Tom Cruise's 5 Best 'Mission: Impossible' Stunts

Tom Cruise has been risking his life for our entertainment for nearly 30 years

Photo courtesy of Paramount Pictures

BY Rachel HoPublished Jul 12, 2023

As the IMF's most reckless and valuable agent, Ethan Hunt, Tom Cruise has torn through the streets of Marrakesh, held his breath underwater for over six and a half minutes, hung off helicopters, and had an actual knife hovering mere centimetres above his eyeball. Since the debut of Mission: Impossible in 1996, Cruise has upped the ante with each installment, defying gravity and breaking ankles (his own) along the way. 

"It all comes to one thing: the audience," Cruise says as he preps for his latest stunt in Mission: Impossible – Dead Reckoning Part One, making perhaps the biggest stunt of his career. With the stunning cliffs of Hellesylt, Norway behind him, Cruise reminds us that the last 27 years of Mission, all that jumping, flying and running (so much running), has always been in service of achieving the best cinematic experience possible. One of the great lovers and supporters of theatrical releases, Cruise once again gives us a reason to head out to the big screens.

Before we settle in with our pop and popcorn, it's only fitting that we take a look back at some of Cruise's gnarliest stunts over the Mission: Impossible franchise. Cue the theme tune.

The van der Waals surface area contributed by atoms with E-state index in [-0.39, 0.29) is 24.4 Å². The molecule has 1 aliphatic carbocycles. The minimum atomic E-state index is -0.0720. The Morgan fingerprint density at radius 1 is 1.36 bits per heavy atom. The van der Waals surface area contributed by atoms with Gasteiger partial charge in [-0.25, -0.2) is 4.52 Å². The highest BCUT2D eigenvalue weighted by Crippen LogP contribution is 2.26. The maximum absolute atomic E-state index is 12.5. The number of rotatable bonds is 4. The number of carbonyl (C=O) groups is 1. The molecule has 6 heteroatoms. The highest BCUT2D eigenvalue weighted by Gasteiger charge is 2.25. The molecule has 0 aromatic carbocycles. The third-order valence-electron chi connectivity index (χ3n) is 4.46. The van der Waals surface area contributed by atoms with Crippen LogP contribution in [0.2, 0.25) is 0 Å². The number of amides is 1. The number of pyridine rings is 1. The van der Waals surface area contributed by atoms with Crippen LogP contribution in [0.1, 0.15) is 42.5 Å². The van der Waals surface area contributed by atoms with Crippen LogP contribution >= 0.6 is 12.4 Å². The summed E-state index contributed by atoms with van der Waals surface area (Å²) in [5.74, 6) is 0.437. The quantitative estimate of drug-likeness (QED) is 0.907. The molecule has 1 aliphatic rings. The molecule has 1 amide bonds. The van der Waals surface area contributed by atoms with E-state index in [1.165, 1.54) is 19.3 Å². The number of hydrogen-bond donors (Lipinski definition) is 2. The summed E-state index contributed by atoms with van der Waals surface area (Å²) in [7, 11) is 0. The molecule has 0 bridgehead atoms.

5. Mission: Impossible (1996)
The Aquarium Explosion

In comparison to the other stunts on this list, Cruise running away from an exploding fish tank may not sound or look as impressive. However, with 16 tonnes of water pouring down, along with falling glass, the scene is deceptively simple. Using some indulgent slow-motion cinematography, director Brian De Palma relishes the moment where Ethan Hunt goes from just another spy foot soldier to a full on action star. 

Although movies like Top Gun and Days of Thunder gave us some stirrings of Cruise's potential as an action star, Mission: Impossible cemented it. The film launched a franchise that has endured in a way not many Hollywood tentpoles can, and the beginnings of this series gave viewers something new in the action genre. Whether it's the stunt work, storytelling or cinematography, each Mission film has improved in some way on its predecessor — and to think, it all started with an explosive piece of gum.

4. Mission: Impossible – Rogue Nation (2015)
Wheels Up

Cruise says he couldn't sleep the night before this stunt, and who can blame the guy? Rogue Nation saw him harnessed to the side of an Airbus literally hanging on for deal life as the plane took off, blasting air onto his face, eyeballs protected by massive contact lenses. This wasn't filmed in a comfortable studio with green screen surrounding Cruise, nor was CGI used to create any of the effects. Everything seen in that sequence was happening to Cruise. 

Reaching speeds of up to 185 miles per hour, there was no room for error. A bird or even an errant stone could have severely harmed Cruise — and yet, it all went off without a hitch. Cruise even gives a thumbs up and a big smile to the camera as the plane sets back down.